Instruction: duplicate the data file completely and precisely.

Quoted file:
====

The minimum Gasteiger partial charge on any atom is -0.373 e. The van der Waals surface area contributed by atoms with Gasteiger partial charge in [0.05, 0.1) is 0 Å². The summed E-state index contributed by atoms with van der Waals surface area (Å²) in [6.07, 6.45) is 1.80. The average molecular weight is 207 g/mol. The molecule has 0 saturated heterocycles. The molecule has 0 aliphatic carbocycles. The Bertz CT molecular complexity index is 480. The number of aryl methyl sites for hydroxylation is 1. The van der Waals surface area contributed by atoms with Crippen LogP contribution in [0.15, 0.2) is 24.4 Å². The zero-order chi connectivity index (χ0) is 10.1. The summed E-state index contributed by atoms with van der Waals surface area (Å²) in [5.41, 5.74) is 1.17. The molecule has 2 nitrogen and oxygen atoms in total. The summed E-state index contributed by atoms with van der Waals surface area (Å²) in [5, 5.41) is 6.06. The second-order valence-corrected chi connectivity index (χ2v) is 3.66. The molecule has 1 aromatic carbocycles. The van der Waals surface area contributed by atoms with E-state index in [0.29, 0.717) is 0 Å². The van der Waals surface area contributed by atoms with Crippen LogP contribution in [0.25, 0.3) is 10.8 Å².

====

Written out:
The minimum Gasteiger partial charge on any atom is -0.373 e. The van der Waals surface area contributed by atoms with Gasteiger partial charge in [0.05, 0.1) is 0 Å². The summed E-state index contributed by atoms with van der Waals surface area (Å²) in [6.07, 6.45) is 1.80. The average molecular weight is 207 g/mol. The molecule has 0 saturated heterocycles. The molecule has 0 aliphatic carbocycles. The Bertz CT molecular complexity index is 480. The number of aryl methyl sites for hydroxylation is 1. The van der Waals surface area contributed by atoms with Crippen LogP contribution in [0.15, 0.2) is 24.4 Å². The zero-order chi connectivity index (χ0) is 10.1. The summed E-state index contributed by atoms with van der Waals surface area (Å²) in [5.41, 5.74) is 1.17. The molecule has 2 nitrogen and oxygen atoms in total. The summed E-state index contributed by atoms with van der Waals surface area (Å²) in [5, 5.41) is 6.06. The second-order valence-corrected chi connectivity index (χ2v) is 3.66. The molecule has 1 aromatic carbocycles. The van der Waals surface area contributed by atoms with E-state index in [0.29, 0.717) is 0 Å². The van der Waals surface area contributed by atoms with Crippen LogP contribution in [0.25, 0.3) is 10.8 Å².